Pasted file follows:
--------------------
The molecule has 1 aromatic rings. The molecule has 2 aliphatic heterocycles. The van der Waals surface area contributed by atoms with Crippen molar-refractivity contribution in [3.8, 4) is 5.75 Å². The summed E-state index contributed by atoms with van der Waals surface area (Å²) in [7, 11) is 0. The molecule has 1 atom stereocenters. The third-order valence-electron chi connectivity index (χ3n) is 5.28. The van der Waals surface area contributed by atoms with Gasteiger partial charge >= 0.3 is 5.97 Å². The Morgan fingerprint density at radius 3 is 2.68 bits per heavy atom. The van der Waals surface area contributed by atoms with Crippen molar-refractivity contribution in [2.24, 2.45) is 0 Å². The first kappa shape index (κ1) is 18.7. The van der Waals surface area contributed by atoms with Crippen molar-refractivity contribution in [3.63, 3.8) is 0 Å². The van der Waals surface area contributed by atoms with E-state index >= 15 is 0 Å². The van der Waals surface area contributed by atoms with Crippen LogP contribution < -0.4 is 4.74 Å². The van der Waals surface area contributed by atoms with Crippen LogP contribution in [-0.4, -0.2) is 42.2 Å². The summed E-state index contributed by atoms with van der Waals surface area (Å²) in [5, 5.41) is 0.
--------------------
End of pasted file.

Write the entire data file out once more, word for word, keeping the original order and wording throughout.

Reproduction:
The molecule has 1 aromatic rings. The molecule has 2 aliphatic heterocycles. The van der Waals surface area contributed by atoms with Crippen molar-refractivity contribution in [3.8, 4) is 5.75 Å². The summed E-state index contributed by atoms with van der Waals surface area (Å²) in [7, 11) is 0. The molecule has 1 atom stereocenters. The third-order valence-electron chi connectivity index (χ3n) is 5.28. The van der Waals surface area contributed by atoms with Gasteiger partial charge >= 0.3 is 5.97 Å². The Morgan fingerprint density at radius 3 is 2.68 bits per heavy atom. The van der Waals surface area contributed by atoms with Crippen molar-refractivity contribution in [2.24, 2.45) is 0 Å². The first kappa shape index (κ1) is 18.7. The van der Waals surface area contributed by atoms with Crippen molar-refractivity contribution in [3.63, 3.8) is 0 Å². The van der Waals surface area contributed by atoms with E-state index >= 15 is 0 Å². The van der Waals surface area contributed by atoms with Crippen LogP contribution < -0.4 is 4.74 Å². The van der Waals surface area contributed by atoms with Crippen LogP contribution in [-0.4, -0.2) is 42.2 Å². The summed E-state index contributed by atoms with van der Waals surface area (Å²) in [5, 5.41) is 0.